The Namibian Agronomic Board (NAB) has encouraged local farmers to boost potato cultivation in a bid to mitigate Namibia’s staggering N$138 million annual import bill for potatoes.
This initiative aims not only to enhance self-sufficiency but also to alleviate the strain on the national economy caused by significant potato imports.
NAB spokesperson Fabian Auguste emphasized the need for heightened local production to meet the consistent demand for potatoes.
Auguste clarified the rationale behind keeping the border open for potato imports throughout the year. Speaking on behalf of NAB, she highlighted that, for the second consecutive month, only potatoes and lettuce have been exempted from import restrictions, underlining their critical role in Namibia’s horticultural landscape.
“Most other crops are produced in sufficient quantities locally. We advocate an increase in local potato production due to its constant demand,” Auguste told Fresh Produce Middle East & Africa.
The present scenario indicates that Namibia produces only 35% of its potato requirements, compelling the nation to import the remaining 65%.
Potatoes, being a versatile vegetable widely used in dishes such as chips, salads, and mashed potatoes, have become a staple in Namibian households.
NAB CEO Fidelis Mwazi, in a notice to horticultural traders, underscored the importance of these restrictions aligned with the Agronomic Industry Act and the Namibian Horticulture Market Share Promotion (MSP) Scheme rules.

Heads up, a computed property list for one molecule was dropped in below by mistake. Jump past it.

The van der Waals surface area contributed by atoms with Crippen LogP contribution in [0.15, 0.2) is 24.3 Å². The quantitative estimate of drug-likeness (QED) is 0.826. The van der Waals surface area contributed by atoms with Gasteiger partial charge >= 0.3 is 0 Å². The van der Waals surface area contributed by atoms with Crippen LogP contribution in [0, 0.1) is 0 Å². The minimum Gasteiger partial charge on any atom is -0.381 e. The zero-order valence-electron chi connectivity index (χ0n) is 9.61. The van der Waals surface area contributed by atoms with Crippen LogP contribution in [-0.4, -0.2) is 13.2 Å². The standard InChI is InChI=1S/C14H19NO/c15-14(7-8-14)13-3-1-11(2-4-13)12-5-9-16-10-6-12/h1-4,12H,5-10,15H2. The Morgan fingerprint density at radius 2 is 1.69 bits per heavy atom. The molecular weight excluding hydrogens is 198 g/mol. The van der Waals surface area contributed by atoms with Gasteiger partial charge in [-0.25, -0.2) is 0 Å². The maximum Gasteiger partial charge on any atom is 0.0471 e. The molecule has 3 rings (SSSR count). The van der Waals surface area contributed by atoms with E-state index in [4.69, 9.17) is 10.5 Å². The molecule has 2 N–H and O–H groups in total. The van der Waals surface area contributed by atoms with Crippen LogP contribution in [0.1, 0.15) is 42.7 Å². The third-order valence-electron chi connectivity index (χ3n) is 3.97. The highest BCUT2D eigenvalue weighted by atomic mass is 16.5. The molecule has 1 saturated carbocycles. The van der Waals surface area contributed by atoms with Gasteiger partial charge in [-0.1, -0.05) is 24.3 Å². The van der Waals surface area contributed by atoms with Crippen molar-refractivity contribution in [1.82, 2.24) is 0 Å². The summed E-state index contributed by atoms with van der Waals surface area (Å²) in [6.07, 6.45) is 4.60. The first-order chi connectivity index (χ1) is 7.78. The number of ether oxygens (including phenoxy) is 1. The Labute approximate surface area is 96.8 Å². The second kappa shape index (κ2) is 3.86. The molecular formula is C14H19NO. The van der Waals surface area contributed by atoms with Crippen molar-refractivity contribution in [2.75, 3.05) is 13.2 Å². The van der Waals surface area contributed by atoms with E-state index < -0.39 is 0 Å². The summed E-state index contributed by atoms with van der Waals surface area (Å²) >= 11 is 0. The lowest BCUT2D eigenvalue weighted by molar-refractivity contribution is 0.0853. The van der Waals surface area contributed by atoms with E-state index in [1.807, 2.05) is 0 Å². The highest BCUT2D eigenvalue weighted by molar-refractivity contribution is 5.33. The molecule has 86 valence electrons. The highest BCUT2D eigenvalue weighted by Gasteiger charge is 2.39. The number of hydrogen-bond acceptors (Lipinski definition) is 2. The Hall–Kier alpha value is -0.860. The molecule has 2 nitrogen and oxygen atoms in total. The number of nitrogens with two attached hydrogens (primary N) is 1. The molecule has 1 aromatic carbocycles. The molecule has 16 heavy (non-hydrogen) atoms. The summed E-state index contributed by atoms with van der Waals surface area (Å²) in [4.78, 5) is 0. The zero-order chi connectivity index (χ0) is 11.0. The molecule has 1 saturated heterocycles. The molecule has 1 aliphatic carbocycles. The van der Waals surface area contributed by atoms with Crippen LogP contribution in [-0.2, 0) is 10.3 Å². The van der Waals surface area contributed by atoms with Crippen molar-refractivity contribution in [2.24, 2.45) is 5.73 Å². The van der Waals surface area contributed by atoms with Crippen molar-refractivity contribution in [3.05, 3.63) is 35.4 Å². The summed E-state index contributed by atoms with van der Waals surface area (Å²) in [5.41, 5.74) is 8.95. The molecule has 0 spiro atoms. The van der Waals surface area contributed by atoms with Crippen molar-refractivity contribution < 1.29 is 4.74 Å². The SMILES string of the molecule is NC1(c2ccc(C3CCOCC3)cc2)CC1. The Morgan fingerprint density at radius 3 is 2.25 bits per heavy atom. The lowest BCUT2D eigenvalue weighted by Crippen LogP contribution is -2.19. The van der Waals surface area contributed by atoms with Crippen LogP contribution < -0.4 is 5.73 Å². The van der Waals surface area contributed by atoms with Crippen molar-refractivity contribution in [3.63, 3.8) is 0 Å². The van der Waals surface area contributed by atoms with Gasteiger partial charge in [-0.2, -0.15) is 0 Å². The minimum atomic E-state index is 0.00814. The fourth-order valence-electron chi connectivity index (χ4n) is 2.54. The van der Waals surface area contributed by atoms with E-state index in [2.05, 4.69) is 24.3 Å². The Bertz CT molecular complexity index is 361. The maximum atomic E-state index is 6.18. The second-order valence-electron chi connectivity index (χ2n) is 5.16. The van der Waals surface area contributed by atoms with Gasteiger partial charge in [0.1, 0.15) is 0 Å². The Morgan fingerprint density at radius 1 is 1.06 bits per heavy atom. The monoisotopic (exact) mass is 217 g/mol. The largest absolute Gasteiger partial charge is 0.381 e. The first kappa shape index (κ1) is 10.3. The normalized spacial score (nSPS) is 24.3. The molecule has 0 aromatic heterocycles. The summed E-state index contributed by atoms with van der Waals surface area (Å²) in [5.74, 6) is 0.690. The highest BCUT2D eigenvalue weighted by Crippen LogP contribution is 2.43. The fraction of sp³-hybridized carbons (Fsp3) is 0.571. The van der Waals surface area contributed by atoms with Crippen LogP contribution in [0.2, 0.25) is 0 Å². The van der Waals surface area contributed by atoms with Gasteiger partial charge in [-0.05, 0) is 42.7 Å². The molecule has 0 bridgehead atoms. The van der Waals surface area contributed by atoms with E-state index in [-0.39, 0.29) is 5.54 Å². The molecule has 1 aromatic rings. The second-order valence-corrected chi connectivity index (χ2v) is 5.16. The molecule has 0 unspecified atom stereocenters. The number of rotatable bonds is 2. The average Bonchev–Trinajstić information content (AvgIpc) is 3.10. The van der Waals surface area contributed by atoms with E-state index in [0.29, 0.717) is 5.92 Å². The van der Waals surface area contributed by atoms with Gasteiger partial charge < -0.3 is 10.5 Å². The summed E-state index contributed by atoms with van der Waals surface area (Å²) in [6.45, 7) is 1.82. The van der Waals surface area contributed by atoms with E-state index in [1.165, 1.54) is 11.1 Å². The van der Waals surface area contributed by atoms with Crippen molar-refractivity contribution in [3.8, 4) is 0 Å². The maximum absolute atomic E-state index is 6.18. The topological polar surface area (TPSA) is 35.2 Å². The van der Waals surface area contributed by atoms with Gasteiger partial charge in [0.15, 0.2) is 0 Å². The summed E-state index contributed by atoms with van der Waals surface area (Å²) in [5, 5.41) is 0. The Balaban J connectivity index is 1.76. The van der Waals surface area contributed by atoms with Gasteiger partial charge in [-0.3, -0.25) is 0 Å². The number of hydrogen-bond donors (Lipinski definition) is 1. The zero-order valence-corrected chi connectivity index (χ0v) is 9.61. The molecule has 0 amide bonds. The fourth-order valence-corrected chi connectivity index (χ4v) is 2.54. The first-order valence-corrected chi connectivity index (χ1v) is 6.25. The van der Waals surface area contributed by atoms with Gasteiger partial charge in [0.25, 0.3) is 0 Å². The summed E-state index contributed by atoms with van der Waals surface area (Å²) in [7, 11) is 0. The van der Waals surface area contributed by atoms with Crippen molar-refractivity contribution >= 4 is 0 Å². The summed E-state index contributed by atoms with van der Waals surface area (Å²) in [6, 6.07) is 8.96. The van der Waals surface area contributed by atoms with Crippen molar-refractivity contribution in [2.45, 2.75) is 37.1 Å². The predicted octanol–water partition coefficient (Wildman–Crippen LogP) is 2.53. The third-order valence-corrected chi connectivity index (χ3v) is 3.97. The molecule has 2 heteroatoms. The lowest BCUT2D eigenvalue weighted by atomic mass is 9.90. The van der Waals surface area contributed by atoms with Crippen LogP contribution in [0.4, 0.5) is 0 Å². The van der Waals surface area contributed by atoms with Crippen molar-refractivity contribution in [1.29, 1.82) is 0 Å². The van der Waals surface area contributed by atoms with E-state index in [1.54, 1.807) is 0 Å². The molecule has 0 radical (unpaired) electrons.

The measures aim to shield Namibia’s emerging horticultural sector from the adverse effects of cheap imports while nurturing domestic industry growth.
Mwazi elucidated that, in cases where shortfalls are anticipated, controlled imports for specific products would be implemented.
For instance, a 30% importation allowance for round tomatoes and varying percentages for watermelon and sweet potatoes are envisaged.
During February, the border will be closed for the importation of several crops, including beetroot, butternut, cabbage, carrot, cucumber, pepper varieties, gem squash, and onion.
Exclusions apply to some products, and Mwazi emphasized adherence to the regulations to safeguard Namibia’s agricultural interests.
To bolster local potato cultivation, the National Association of Horticultural Producers (Nahop) has initiated a program to train small-scale farmers.
Lesley Losper, Nahop spokesperson, expressed satisfaction with the overwhelming response, signaling potential extensions to accommodate the unexpected demand.
“We did not anticipate getting such large numbers, and we might have to extend the program beyond the initial 15 centers. The idea is to teach farmers that they can also grow potatoes, even at the household level, to reduce pressure on the national supply chain,” said Losper.
This concerted effort by NAB and Nahop aims to fortify Namibia’s agricultural resilience, fostering sustainable practices and reducing dependence on costly potato imports.